The chain of events that led to the downfall of the GDR unfolded precisely in Leipzig. Throughout 1989, a number of masses and peaceful protests were held around the Church of St Nicholas that gradually wore down the old, established regime and led to the fall of the Berlin Wall. The Stasi, the feared secret police of East Germany, witnessed these events in silence, as, faced with growing grass-roots pressure, they declined to intervene. Leipzig boasted numerous printing presses in the second half of the 20th century and, in order to monitor their activity, the Stasi had their headquarters set up in the so-called Haus zur runden Ecke (House of the Rounded Corner). Today it is a museum showcasing the workings of the former State security, which so hobbled the lives of the GDR’s citizens.

Leipzig – A Trade Centre & River Port

Leipzig has long been a major trade centre and, to provide merchants conducting their business with shelter from the inclement weather – rainy and overcast most of the year – around twenty covered arcades were built. Two of the best known arcades are Speck’s Hof – the oldest in Leipzig, which currently showcases some magnificent paintings and ceramic medallions, and the Mädler arcade with its stylish glass skylight and the historic Auerbachs Keller restaurant, where Goethe overheard the stories that inspired Faust when he was studying in Leipzig. As a tribute to the celebrated writer, there are two statues dedicated to the main characters in this paramount work of universal literature.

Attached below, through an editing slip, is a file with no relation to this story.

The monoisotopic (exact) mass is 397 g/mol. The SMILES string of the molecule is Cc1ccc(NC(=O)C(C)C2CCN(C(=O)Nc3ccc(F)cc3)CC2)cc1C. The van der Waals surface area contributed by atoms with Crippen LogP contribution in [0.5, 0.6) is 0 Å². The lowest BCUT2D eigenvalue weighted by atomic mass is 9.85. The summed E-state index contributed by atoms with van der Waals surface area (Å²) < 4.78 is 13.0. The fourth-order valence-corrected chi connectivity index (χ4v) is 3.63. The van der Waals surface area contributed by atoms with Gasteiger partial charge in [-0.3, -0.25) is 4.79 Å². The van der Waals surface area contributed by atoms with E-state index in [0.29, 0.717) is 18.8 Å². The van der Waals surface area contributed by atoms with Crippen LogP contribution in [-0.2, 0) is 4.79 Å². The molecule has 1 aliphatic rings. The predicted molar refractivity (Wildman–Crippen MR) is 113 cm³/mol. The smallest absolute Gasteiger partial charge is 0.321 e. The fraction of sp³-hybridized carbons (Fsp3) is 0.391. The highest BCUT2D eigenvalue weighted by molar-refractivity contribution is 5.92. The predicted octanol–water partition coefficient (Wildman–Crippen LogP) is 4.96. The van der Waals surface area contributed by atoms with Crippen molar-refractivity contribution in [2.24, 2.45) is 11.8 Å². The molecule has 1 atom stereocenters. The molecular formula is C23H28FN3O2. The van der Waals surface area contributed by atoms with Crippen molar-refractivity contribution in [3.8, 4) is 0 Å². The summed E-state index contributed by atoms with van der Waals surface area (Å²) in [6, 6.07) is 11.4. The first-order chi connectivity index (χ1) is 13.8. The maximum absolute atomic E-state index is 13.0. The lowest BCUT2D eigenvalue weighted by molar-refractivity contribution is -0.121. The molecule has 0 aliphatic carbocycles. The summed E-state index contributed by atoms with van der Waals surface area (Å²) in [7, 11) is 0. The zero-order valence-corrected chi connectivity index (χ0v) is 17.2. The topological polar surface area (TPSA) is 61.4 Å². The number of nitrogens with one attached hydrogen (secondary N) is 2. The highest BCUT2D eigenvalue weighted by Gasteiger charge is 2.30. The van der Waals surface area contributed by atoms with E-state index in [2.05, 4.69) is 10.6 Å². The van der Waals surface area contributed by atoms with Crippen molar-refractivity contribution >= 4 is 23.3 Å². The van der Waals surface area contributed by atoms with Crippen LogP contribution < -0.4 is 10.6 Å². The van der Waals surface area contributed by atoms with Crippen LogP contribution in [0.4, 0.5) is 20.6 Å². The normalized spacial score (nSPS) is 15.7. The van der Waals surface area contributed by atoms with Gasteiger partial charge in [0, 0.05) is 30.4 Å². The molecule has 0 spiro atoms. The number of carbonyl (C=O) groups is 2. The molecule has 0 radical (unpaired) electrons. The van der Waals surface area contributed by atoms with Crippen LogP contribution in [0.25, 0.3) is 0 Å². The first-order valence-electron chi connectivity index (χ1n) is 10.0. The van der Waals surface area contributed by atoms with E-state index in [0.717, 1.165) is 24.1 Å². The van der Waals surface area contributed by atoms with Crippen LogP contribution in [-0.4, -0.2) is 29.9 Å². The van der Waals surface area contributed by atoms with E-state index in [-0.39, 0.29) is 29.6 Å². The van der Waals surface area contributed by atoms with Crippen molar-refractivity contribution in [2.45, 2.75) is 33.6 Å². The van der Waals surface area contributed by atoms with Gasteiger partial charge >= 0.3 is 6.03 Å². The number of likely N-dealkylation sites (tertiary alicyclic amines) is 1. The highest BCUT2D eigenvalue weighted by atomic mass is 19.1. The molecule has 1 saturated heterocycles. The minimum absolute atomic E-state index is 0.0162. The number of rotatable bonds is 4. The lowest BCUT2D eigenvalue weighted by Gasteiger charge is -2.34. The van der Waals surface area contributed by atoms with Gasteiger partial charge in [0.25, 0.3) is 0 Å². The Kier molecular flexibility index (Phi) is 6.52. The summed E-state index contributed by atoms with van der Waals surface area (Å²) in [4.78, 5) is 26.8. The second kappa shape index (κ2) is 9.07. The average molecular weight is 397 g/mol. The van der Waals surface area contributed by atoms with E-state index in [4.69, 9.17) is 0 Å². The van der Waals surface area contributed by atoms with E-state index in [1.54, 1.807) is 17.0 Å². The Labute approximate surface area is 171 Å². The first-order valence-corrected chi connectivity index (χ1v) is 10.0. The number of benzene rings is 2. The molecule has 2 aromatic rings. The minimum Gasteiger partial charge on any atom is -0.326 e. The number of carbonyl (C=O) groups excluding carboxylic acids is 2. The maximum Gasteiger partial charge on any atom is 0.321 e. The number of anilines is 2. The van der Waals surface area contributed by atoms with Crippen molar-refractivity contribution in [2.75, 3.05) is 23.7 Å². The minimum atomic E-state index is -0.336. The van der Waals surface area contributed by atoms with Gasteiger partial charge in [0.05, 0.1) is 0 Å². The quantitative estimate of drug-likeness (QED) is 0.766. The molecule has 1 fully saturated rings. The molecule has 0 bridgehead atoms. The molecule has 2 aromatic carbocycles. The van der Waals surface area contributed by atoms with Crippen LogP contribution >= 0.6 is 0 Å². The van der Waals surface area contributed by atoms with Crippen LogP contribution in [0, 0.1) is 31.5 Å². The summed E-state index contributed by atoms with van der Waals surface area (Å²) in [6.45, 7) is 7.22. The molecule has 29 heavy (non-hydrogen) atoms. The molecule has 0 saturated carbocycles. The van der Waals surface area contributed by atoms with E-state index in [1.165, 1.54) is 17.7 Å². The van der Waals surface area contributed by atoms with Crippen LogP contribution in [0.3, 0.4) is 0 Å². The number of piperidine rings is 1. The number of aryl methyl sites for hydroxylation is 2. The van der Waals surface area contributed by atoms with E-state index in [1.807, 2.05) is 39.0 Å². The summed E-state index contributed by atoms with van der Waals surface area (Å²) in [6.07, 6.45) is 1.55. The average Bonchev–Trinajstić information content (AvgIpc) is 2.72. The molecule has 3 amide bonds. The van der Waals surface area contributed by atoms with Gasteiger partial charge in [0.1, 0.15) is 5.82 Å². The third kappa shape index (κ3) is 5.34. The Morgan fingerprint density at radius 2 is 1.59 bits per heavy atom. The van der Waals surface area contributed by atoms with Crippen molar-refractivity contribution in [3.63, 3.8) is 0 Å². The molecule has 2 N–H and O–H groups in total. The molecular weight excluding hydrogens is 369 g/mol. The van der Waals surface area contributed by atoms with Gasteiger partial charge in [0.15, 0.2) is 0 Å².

Leipzig’s commercial calling is partly due to the White Elster river, a sub-tributary of the Elbe, which numerous canals criss-crossing the city flow into. They also provide a different way of discovering it – from a small boat.

Leipzig – An Artistic Melting Pot

The Saxon city is currently one of the favourite destinations among painters, designers and creators from the world over on account of the lively art scene that has blossomed in the Spinnerei, once Europe’s largest spinning mill. Today it is an unusual, colossal cultural centre where contemporary art is produced and exhibited. It features twelve art galleries, a hundred art studios and over a hundred cubicles rented out to creators who flock to Leipzig to soak up the latest trends and share their know-how with other colleagues. Here, they feel very much at home.